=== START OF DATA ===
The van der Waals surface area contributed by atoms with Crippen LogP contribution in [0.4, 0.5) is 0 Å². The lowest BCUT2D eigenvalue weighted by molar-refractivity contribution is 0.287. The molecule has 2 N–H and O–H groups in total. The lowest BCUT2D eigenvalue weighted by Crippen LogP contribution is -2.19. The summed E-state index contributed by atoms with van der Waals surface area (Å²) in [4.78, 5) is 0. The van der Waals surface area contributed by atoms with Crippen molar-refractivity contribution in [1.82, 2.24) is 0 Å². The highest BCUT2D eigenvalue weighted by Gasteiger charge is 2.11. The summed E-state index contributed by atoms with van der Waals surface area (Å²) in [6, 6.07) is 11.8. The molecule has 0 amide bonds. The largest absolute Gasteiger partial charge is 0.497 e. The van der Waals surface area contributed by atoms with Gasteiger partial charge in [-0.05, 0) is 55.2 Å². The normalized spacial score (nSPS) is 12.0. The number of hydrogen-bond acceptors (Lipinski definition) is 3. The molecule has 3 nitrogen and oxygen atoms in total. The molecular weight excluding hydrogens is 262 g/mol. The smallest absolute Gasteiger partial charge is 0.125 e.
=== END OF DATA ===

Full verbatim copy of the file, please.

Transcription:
The van der Waals surface area contributed by atoms with Crippen LogP contribution in [0.4, 0.5) is 0 Å². The lowest BCUT2D eigenvalue weighted by molar-refractivity contribution is 0.287. The molecule has 2 N–H and O–H groups in total. The lowest BCUT2D eigenvalue weighted by Crippen LogP contribution is -2.19. The summed E-state index contributed by atoms with van der Waals surface area (Å²) in [4.78, 5) is 0. The van der Waals surface area contributed by atoms with Crippen molar-refractivity contribution in [1.82, 2.24) is 0 Å². The highest BCUT2D eigenvalue weighted by Gasteiger charge is 2.11. The summed E-state index contributed by atoms with van der Waals surface area (Å²) in [6, 6.07) is 11.8. The molecule has 0 amide bonds. The largest absolute Gasteiger partial charge is 0.497 e. The van der Waals surface area contributed by atoms with Gasteiger partial charge in [-0.05, 0) is 55.2 Å². The normalized spacial score (nSPS) is 12.0. The number of hydrogen-bond acceptors (Lipinski definition) is 3. The molecule has 3 nitrogen and oxygen atoms in total. The molecular weight excluding hydrogens is 262 g/mol. The smallest absolute Gasteiger partial charge is 0.125 e.